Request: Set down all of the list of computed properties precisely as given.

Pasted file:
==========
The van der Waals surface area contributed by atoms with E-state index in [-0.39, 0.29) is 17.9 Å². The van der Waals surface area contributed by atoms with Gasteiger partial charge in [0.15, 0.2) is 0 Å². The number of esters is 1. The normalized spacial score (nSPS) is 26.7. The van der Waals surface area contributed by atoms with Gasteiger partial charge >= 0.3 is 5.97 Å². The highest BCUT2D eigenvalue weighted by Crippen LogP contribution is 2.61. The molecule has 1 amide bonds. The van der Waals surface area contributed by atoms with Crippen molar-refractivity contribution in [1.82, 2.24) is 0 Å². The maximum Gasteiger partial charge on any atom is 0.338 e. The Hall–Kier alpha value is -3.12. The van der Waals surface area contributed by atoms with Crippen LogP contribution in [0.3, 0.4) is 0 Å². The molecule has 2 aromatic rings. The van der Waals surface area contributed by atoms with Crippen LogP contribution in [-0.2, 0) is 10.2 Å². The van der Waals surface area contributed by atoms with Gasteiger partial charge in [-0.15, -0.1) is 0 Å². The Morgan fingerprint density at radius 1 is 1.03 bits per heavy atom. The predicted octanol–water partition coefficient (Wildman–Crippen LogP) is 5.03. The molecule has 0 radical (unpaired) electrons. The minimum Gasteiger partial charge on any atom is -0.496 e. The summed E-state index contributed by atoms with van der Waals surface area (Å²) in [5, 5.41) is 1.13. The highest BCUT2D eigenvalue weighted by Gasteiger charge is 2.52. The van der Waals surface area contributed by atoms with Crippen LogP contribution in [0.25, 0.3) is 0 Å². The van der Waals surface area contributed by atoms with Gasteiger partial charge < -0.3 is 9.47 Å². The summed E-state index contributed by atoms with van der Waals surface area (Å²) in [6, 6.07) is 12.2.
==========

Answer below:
The van der Waals surface area contributed by atoms with E-state index in [-0.39, 0.29) is 17.9 Å². The van der Waals surface area contributed by atoms with Gasteiger partial charge in [0.15, 0.2) is 0 Å². The number of esters is 1. The normalized spacial score (nSPS) is 26.7. The van der Waals surface area contributed by atoms with Gasteiger partial charge >= 0.3 is 5.97 Å². The highest BCUT2D eigenvalue weighted by Crippen LogP contribution is 2.61. The molecule has 1 amide bonds. The van der Waals surface area contributed by atoms with Crippen molar-refractivity contribution in [1.82, 2.24) is 0 Å². The maximum Gasteiger partial charge on any atom is 0.338 e. The Hall–Kier alpha value is -3.12. The van der Waals surface area contributed by atoms with Crippen LogP contribution in [0.3, 0.4) is 0 Å². The molecule has 2 aromatic rings. The van der Waals surface area contributed by atoms with Crippen LogP contribution in [-0.2, 0) is 10.2 Å². The van der Waals surface area contributed by atoms with Gasteiger partial charge in [-0.15, -0.1) is 0 Å². The Morgan fingerprint density at radius 1 is 1.03 bits per heavy atom. The predicted octanol–water partition coefficient (Wildman–Crippen LogP) is 5.03. The molecule has 0 radical (unpaired) electrons. The minimum Gasteiger partial charge on any atom is -0.496 e. The summed E-state index contributed by atoms with van der Waals surface area (Å²) in [5, 5.41) is 1.13. The highest BCUT2D eigenvalue weighted by Gasteiger charge is 2.52. The van der Waals surface area contributed by atoms with Crippen LogP contribution in [0.25, 0.3) is 0 Å². The van der Waals surface area contributed by atoms with Gasteiger partial charge < -0.3 is 9.47 Å². The summed E-state index contributed by atoms with van der Waals surface area (Å²) in [6, 6.07) is 12.2.